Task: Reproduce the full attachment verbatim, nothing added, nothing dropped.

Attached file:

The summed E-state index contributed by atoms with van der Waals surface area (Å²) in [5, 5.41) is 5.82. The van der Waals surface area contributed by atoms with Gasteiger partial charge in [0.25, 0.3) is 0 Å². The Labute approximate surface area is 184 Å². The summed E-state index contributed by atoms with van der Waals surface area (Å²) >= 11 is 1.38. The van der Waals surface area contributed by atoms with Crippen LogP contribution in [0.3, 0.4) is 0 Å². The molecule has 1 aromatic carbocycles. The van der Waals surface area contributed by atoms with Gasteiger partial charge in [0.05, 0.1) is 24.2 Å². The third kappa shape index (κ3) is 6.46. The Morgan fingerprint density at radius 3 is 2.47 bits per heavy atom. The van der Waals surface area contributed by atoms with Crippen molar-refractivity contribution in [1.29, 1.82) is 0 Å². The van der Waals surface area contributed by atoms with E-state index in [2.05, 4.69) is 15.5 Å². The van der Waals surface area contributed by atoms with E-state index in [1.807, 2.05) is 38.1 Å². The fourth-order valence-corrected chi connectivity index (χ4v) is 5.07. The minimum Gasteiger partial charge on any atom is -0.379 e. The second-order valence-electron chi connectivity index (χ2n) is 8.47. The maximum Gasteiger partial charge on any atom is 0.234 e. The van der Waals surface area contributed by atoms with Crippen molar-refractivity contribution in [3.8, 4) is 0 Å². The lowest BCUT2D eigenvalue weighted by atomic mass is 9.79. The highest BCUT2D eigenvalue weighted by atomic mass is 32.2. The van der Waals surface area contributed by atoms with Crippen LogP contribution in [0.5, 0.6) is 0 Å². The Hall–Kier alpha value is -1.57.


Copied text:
The summed E-state index contributed by atoms with van der Waals surface area (Å²) in [5, 5.41) is 5.82. The van der Waals surface area contributed by atoms with Gasteiger partial charge in [0.25, 0.3) is 0 Å². The Labute approximate surface area is 184 Å². The summed E-state index contributed by atoms with van der Waals surface area (Å²) >= 11 is 1.38. The van der Waals surface area contributed by atoms with Crippen LogP contribution in [0.3, 0.4) is 0 Å². The molecule has 1 aromatic carbocycles. The van der Waals surface area contributed by atoms with Gasteiger partial charge in [0.05, 0.1) is 24.2 Å². The third kappa shape index (κ3) is 6.46. The Morgan fingerprint density at radius 3 is 2.47 bits per heavy atom. The van der Waals surface area contributed by atoms with Crippen molar-refractivity contribution in [1.29, 1.82) is 0 Å². The van der Waals surface area contributed by atoms with E-state index in [2.05, 4.69) is 15.5 Å². The van der Waals surface area contributed by atoms with E-state index in [1.807, 2.05) is 38.1 Å². The fourth-order valence-corrected chi connectivity index (χ4v) is 5.07. The minimum Gasteiger partial charge on any atom is -0.379 e. The second-order valence-electron chi connectivity index (χ2n) is 8.47. The maximum Gasteiger partial charge on any atom is 0.234 e. The van der Waals surface area contributed by atoms with Crippen molar-refractivity contribution in [3.8, 4) is 0 Å². The lowest BCUT2D eigenvalue weighted by atomic mass is 9.79. The highest BCUT2D eigenvalue weighted by atomic mass is 32.2. The van der Waals surface area contributed by atoms with Crippen LogP contribution in [0.5, 0.6) is 0 Å². The Hall–Kier alpha value is -1.57.